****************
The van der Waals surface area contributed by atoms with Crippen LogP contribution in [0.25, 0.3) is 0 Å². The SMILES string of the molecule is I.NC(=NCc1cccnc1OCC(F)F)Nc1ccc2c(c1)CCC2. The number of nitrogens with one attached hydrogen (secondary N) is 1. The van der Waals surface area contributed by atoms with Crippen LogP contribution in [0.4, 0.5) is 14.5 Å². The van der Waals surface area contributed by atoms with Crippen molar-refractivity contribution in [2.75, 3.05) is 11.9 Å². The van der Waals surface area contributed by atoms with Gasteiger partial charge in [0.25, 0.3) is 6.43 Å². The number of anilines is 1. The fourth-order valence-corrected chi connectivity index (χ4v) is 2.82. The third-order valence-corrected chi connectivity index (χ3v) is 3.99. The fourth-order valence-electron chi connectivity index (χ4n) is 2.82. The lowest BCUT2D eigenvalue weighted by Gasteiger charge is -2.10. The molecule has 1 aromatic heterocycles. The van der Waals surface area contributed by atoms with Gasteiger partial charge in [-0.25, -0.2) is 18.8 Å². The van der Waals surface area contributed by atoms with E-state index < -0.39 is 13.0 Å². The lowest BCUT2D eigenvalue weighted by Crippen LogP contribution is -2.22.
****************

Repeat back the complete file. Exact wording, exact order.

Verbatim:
The van der Waals surface area contributed by atoms with Crippen LogP contribution in [0.25, 0.3) is 0 Å². The SMILES string of the molecule is I.NC(=NCc1cccnc1OCC(F)F)Nc1ccc2c(c1)CCC2. The number of nitrogens with one attached hydrogen (secondary N) is 1. The van der Waals surface area contributed by atoms with Crippen LogP contribution in [0.4, 0.5) is 14.5 Å². The van der Waals surface area contributed by atoms with Crippen molar-refractivity contribution in [2.75, 3.05) is 11.9 Å². The van der Waals surface area contributed by atoms with Gasteiger partial charge in [0.25, 0.3) is 6.43 Å². The number of anilines is 1. The fourth-order valence-corrected chi connectivity index (χ4v) is 2.82. The third-order valence-corrected chi connectivity index (χ3v) is 3.99. The fourth-order valence-electron chi connectivity index (χ4n) is 2.82. The lowest BCUT2D eigenvalue weighted by Gasteiger charge is -2.10. The molecule has 1 aromatic heterocycles. The van der Waals surface area contributed by atoms with Gasteiger partial charge in [-0.25, -0.2) is 18.8 Å². The van der Waals surface area contributed by atoms with E-state index < -0.39 is 13.0 Å². The lowest BCUT2D eigenvalue weighted by Crippen LogP contribution is -2.22.